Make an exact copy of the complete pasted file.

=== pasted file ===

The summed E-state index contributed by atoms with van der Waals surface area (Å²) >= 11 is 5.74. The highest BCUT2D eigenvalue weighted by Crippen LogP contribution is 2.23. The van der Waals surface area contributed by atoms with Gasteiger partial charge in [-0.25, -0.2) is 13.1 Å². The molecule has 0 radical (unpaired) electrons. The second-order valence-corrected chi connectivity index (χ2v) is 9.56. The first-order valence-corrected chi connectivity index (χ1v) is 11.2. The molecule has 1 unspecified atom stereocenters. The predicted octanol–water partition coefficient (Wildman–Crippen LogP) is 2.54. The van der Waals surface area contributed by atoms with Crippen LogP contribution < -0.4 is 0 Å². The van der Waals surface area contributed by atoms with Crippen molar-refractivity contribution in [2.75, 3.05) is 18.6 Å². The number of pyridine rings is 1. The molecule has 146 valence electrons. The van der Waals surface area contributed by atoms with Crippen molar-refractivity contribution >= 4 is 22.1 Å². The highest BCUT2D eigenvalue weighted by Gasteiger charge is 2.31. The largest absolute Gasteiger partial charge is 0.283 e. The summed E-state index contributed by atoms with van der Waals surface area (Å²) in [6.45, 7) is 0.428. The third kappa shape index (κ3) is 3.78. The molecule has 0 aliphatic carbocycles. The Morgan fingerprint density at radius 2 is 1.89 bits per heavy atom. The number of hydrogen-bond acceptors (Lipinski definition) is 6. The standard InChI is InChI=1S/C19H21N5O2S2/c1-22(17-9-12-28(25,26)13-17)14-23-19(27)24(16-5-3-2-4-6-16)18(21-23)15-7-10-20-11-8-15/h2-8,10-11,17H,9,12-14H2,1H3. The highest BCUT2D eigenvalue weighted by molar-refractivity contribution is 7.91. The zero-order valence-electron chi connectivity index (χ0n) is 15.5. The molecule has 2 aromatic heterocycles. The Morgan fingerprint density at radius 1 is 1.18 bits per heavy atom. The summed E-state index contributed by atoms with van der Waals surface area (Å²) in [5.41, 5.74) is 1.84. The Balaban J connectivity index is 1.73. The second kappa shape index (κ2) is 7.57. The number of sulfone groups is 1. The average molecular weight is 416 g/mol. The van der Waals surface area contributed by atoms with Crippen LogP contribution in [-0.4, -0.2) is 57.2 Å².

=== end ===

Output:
The summed E-state index contributed by atoms with van der Waals surface area (Å²) >= 11 is 5.74. The highest BCUT2D eigenvalue weighted by Crippen LogP contribution is 2.23. The van der Waals surface area contributed by atoms with Gasteiger partial charge in [-0.25, -0.2) is 13.1 Å². The molecule has 0 radical (unpaired) electrons. The second-order valence-corrected chi connectivity index (χ2v) is 9.56. The first-order valence-corrected chi connectivity index (χ1v) is 11.2. The molecule has 1 unspecified atom stereocenters. The predicted octanol–water partition coefficient (Wildman–Crippen LogP) is 2.54. The van der Waals surface area contributed by atoms with Crippen LogP contribution < -0.4 is 0 Å². The van der Waals surface area contributed by atoms with Crippen molar-refractivity contribution in [2.75, 3.05) is 18.6 Å². The number of pyridine rings is 1. The molecule has 146 valence electrons. The van der Waals surface area contributed by atoms with Crippen molar-refractivity contribution >= 4 is 22.1 Å². The highest BCUT2D eigenvalue weighted by Gasteiger charge is 2.31. The largest absolute Gasteiger partial charge is 0.283 e. The summed E-state index contributed by atoms with van der Waals surface area (Å²) in [6.45, 7) is 0.428. The third kappa shape index (κ3) is 3.78. The molecule has 0 aliphatic carbocycles. The Morgan fingerprint density at radius 2 is 1.89 bits per heavy atom. The number of hydrogen-bond acceptors (Lipinski definition) is 6. The standard InChI is InChI=1S/C19H21N5O2S2/c1-22(17-9-12-28(25,26)13-17)14-23-19(27)24(16-5-3-2-4-6-16)18(21-23)15-7-10-20-11-8-15/h2-8,10-11,17H,9,12-14H2,1H3. The highest BCUT2D eigenvalue weighted by molar-refractivity contribution is 7.91. The zero-order valence-electron chi connectivity index (χ0n) is 15.5. The molecule has 2 aromatic heterocycles. The Morgan fingerprint density at radius 1 is 1.18 bits per heavy atom. The summed E-state index contributed by atoms with van der Waals surface area (Å²) in [5.41, 5.74) is 1.84. The Balaban J connectivity index is 1.73. The second kappa shape index (κ2) is 7.57. The number of sulfone groups is 1. The average molecular weight is 416 g/mol. The van der Waals surface area contributed by atoms with Crippen LogP contribution in [-0.4, -0.2) is 57.2 Å².